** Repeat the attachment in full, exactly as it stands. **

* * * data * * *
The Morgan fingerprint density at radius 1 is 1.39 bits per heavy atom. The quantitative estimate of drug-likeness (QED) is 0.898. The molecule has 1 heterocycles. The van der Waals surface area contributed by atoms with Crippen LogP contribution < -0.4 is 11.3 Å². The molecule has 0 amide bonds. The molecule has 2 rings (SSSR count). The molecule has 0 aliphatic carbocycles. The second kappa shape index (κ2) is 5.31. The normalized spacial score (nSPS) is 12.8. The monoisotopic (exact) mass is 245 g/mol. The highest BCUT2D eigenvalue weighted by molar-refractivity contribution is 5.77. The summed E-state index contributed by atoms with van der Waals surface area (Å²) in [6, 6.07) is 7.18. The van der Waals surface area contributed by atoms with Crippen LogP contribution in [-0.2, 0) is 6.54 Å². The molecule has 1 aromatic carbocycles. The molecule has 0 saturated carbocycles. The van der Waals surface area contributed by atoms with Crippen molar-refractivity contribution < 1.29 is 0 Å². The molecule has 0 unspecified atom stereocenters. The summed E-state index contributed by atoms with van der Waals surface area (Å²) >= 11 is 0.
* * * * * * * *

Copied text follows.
The Morgan fingerprint density at radius 1 is 1.39 bits per heavy atom. The quantitative estimate of drug-likeness (QED) is 0.898. The molecule has 1 heterocycles. The van der Waals surface area contributed by atoms with Crippen LogP contribution < -0.4 is 11.3 Å². The molecule has 0 amide bonds. The molecule has 2 rings (SSSR count). The molecule has 0 aliphatic carbocycles. The second kappa shape index (κ2) is 5.31. The normalized spacial score (nSPS) is 12.8. The monoisotopic (exact) mass is 245 g/mol. The highest BCUT2D eigenvalue weighted by molar-refractivity contribution is 5.77. The summed E-state index contributed by atoms with van der Waals surface area (Å²) in [6, 6.07) is 7.18. The van der Waals surface area contributed by atoms with Crippen LogP contribution in [-0.2, 0) is 6.54 Å². The molecule has 1 aromatic carbocycles. The molecule has 0 saturated carbocycles. The van der Waals surface area contributed by atoms with Crippen molar-refractivity contribution < 1.29 is 0 Å². The molecule has 0 unspecified atom stereocenters. The summed E-state index contributed by atoms with van der Waals surface area (Å²) >= 11 is 0.